SACOSS will host a Citizens’ Panel on State Government Discounts and Rebates today (Sunday 24 September) to consider how to best target and reform energy and water concessions, discounts on transport and health costs, and other concessions. These concessions can add up to more than $1,000 a year for some households and provide vital support for people on low incomes.
However, there are a range of problems with the current system and the government has launched a major review due for completion later this year.
Minister for Human Services, the Hon. Nat Cook MP will address the Citizens’ Panel, as will representatives of SACOSS and the Department of Human Services, and pre-briefings have been provided by other stakeholders.
The Panel will consist of 37 citizens with a diversity of ages, incomes and life experience and has been chosen from a broader panel of “deliberative democracy” volunteers held by democracyCo (who will be running the workshop) and the state government.
The panel will consider issues like which groups should be the priority for concession support, what discounts and rebates should be provided, and how best to manage changes. Should, for instance, concessions be primarily based on factors like age, military service, or incomes – and how should they account fairly for differences between renters and homeowners, share-houses and families, or between people in metropolitan and regional areas?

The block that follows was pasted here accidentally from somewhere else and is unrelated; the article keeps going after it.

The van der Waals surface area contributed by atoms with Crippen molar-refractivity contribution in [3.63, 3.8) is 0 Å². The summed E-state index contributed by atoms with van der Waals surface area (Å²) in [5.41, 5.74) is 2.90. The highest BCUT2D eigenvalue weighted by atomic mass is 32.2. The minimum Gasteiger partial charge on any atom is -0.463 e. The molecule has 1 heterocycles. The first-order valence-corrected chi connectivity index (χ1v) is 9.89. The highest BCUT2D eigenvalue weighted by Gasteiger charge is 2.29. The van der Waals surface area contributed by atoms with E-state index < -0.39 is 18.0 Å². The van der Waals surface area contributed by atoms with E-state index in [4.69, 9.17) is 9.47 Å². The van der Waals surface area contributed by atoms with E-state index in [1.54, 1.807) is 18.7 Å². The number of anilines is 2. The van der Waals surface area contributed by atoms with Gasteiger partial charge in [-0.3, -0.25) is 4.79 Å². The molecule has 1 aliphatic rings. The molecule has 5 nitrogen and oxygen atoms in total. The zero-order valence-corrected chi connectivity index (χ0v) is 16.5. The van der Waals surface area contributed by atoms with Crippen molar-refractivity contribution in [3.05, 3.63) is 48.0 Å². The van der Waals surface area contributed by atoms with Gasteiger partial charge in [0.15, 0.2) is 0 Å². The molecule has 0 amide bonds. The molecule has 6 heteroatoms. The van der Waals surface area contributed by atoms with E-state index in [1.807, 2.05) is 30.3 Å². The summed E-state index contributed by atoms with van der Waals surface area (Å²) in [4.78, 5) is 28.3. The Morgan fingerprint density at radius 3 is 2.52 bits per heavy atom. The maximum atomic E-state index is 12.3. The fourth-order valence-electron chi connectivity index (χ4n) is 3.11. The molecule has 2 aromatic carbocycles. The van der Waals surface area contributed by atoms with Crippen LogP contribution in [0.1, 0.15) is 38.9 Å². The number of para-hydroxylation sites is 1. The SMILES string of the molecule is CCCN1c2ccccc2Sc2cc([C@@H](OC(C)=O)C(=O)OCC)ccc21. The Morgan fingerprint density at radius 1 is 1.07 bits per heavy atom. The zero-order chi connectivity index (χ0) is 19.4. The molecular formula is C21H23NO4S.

The aim of the Panel is to produce a Citizens’ Statement which can be presented to government and stakeholders to guide thinking on concessions reform.
Quotes attributable to SACOSS Director Policy and Advocacy Rebecca Tooher:
“SACOSS’ 2021 report on the State of Concessions identified that the current concessions system is broken – but with care and consideration, it is fixable. There are barriers to accessing support and unfairness in some eligibility criteria which excludes many people from much-needed support.
"It is really good that the government is reviewing the system, but we recognise that reform is difficult in terms of capturing the complexity of people’s different needs and navigating priorities when the budget is limited.
"We are sure that the Citizens’ Panel will provide useful input into the government review and help inform public debate on questions about what are the priorities for concessions spending and how we fix the problems in the current system."